Deborah Ross: The sisters love my plainness (the bitches!)

If you ask me: I am also constantly invited to social gatherings so every other woman can be sure she isn't going to be the biggest loser in the room

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If you ask me, and in the light of the Samantha "I'm so beautiful" Brick story – a woman is happy with herself! ridiculous! – I would like to tell you my story: a story about what it is like to be plain, and how this has also presented certain difficulties.

Throughout my life, for example, no passing gentleman has ever offered to pay my fare when I've stepped out of a cab in Paris, even though I have loitered in the hope one would do so, and shown the top of my pop sock (provocatively, I thought) and no man has spontaneously wished to take my photograph as I wandered down Portobello Road, unless it is with a little monkey on my shoulder, at the cost of £15.

And whenever I have asked what I've done to deserve such treatment, they all say the same thing. It is either: "Pay up, love, then clear off." Or: "Your fare is your own business. Now, let me pass."

And the sisterhood? How cruel and bitchy they are! Other women, for instance, are always taking me up simply because of my plainness, and because I also happen to dress badly and am a bit fat, so will always make them look better.

I am constantly asked to be a bridesmaid, and even shoved to the front of all wedding photographs because there is no way the bride is going to come off worse in comparison. I am also constantly invited to social gatherings so every other woman can be sure she isn't going to be the biggest loser in the room.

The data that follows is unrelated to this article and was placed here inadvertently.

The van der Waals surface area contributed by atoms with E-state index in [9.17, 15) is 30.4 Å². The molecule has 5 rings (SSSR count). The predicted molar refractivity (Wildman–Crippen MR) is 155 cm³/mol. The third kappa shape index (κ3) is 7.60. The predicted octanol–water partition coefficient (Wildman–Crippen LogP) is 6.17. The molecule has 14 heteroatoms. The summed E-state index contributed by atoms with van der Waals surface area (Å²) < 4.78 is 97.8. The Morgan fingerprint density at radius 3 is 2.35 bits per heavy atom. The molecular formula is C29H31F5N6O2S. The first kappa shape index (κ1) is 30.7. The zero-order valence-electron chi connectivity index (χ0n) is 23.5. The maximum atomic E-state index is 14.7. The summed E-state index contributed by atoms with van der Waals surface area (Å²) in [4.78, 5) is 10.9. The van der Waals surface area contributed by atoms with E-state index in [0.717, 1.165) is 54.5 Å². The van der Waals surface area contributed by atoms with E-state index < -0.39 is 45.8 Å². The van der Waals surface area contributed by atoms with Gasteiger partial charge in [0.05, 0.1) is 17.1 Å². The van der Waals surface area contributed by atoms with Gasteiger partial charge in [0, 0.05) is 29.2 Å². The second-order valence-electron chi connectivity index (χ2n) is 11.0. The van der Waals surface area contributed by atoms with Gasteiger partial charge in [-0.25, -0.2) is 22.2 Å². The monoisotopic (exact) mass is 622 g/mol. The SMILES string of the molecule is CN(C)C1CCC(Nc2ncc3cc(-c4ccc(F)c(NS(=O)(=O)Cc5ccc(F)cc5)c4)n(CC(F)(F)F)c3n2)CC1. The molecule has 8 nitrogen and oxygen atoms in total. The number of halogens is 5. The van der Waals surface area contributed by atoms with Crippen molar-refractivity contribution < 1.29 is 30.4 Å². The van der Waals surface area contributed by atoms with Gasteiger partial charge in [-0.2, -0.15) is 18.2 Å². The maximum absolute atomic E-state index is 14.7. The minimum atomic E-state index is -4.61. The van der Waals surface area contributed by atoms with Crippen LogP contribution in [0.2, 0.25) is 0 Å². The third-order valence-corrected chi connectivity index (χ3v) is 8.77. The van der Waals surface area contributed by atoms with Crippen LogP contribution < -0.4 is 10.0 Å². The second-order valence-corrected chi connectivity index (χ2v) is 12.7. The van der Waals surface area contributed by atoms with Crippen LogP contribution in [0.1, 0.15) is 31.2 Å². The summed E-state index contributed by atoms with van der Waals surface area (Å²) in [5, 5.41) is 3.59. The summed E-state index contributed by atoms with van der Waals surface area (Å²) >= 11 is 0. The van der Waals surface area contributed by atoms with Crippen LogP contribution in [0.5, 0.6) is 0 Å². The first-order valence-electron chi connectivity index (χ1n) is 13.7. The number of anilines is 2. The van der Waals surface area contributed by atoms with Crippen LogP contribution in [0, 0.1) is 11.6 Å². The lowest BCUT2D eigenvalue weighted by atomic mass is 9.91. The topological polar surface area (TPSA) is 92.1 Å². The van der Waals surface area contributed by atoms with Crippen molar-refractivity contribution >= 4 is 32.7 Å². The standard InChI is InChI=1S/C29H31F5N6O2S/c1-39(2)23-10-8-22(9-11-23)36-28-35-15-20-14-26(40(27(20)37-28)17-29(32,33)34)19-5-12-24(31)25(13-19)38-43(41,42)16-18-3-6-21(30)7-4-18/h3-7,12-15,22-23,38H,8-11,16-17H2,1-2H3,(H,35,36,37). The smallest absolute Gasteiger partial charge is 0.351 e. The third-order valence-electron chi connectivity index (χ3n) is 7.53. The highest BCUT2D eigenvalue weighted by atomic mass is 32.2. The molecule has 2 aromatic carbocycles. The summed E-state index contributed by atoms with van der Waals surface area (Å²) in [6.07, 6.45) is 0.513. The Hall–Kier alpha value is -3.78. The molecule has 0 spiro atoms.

Unfortunately, women find nothing more comforting than someone else being less attractive. Take last week. I was out walking the dog when a neighbour passed by in her car. I waved, she waved, and she even wound the window down for a chat. I asked someone else why she had proved so friendly and was told that, because I am older, heavier, drink, smoke, don't work out and have surrendered not just to the pop sock but also the fleece, furry Crocs and, on occasion, yesterday's pants dropping out of a trouser leg, I represented no threat to her or her marriage.

I felt hurt, humiliated, used. And it seems the only crime I've committed is not leaving the house with a paper bag over my head.

And now? Now, I hope that this newspaper doesn't throw me to the wolves and Twitter, by printing photographs of me showing I am, in fact, not plain but ravishingly beautiful, and so must be severely deluded and a nutter.

This would be horrendously spiteful. This would expose me to ridicule. Picture editor, tempting as it may be, please resist, I beg you.

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